AHMEDABAD, India (AFP) – Hardline Hindu groups came under fire Sunday after some 200 Christians were converted in the Indian prime minister’s home state, amid increasing concern at the right-wing government’s perceived pro-Hindu tilt.
The radical Vishwa Hindu Parishad (VHP or World Hindu Council) said it converted Christian tribal people to their original Hindu faith in Prime Minister Narendra Modi’s western home state of Gujarat late Saturday.
The mass event drew widespread criticism
from Christian groups and Modi’s political opponents on Sunday. They accused radical organisations linked to Modi’s ruling party, like the Rashtriya Swayamsevak Sangh (RSS), of forcing or enticing religious minorities to convert to Hinduism.
“Extreme right wing is flexing its muscles. VHP/RSS through Hindutatva (“Hinduness”)… rewriting history and economic policies,” Digvijay Singh, a leader of the opposition Congress party, posted on Twitter early Sunday.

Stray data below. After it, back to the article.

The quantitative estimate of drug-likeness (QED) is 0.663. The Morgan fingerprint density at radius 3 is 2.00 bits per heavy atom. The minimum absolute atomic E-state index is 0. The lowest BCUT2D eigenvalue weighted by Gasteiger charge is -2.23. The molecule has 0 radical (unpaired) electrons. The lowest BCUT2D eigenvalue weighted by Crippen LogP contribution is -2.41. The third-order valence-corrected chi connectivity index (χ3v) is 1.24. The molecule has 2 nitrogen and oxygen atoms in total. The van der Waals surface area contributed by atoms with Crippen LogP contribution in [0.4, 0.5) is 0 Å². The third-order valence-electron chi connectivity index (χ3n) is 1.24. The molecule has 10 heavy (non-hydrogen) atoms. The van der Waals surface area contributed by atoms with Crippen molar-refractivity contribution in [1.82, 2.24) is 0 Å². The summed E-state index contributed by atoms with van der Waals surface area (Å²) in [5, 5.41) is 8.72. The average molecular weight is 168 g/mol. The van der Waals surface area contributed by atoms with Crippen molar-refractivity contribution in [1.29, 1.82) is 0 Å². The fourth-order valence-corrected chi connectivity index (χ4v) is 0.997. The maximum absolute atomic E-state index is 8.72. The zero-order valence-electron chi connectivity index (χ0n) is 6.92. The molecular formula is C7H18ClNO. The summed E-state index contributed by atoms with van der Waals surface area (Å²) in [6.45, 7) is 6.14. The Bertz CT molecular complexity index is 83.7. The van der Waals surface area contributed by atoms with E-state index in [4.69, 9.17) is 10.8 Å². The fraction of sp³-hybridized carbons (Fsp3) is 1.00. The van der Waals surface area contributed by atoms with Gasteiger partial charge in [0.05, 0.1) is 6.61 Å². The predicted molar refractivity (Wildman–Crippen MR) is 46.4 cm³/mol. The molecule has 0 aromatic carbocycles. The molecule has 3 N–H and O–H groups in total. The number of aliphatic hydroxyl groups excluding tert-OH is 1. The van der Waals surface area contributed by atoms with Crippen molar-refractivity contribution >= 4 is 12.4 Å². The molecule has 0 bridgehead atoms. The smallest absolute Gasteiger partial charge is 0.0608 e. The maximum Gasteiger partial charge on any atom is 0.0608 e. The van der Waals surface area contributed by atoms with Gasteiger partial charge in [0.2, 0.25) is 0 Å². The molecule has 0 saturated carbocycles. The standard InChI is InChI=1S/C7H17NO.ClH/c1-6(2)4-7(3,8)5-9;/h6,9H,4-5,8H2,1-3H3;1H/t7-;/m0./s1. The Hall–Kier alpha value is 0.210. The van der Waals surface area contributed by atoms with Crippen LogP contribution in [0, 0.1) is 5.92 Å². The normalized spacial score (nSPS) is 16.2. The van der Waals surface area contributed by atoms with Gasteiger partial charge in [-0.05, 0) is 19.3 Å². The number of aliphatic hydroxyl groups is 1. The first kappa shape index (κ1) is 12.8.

A Gujarat-based priest said he could not “accept that anyone who has been a Christian will convert to other religion by personal choice”.
“VHP is forcing people and luring them to convert their religion,” Father Dominic was quoted as saying by Zee News channel’s website.
Saturday’s mass ceremony took place in a tribal village 350 kilometres south of the state capital Ahmedabad.
It happened hours after Modi’s Hindu nationalist Bharatiya Janata Party (BJP) and its ideological mentor RSS called for a new law to ban “forced religious conversions”.
“Over 200 people were asked to throw their religious pendants in a holy fire and were given new pendants with the image of (Hindu) Lord Rama,” Ajit Solanki, a Gujarat state VHP secretary, told AFP.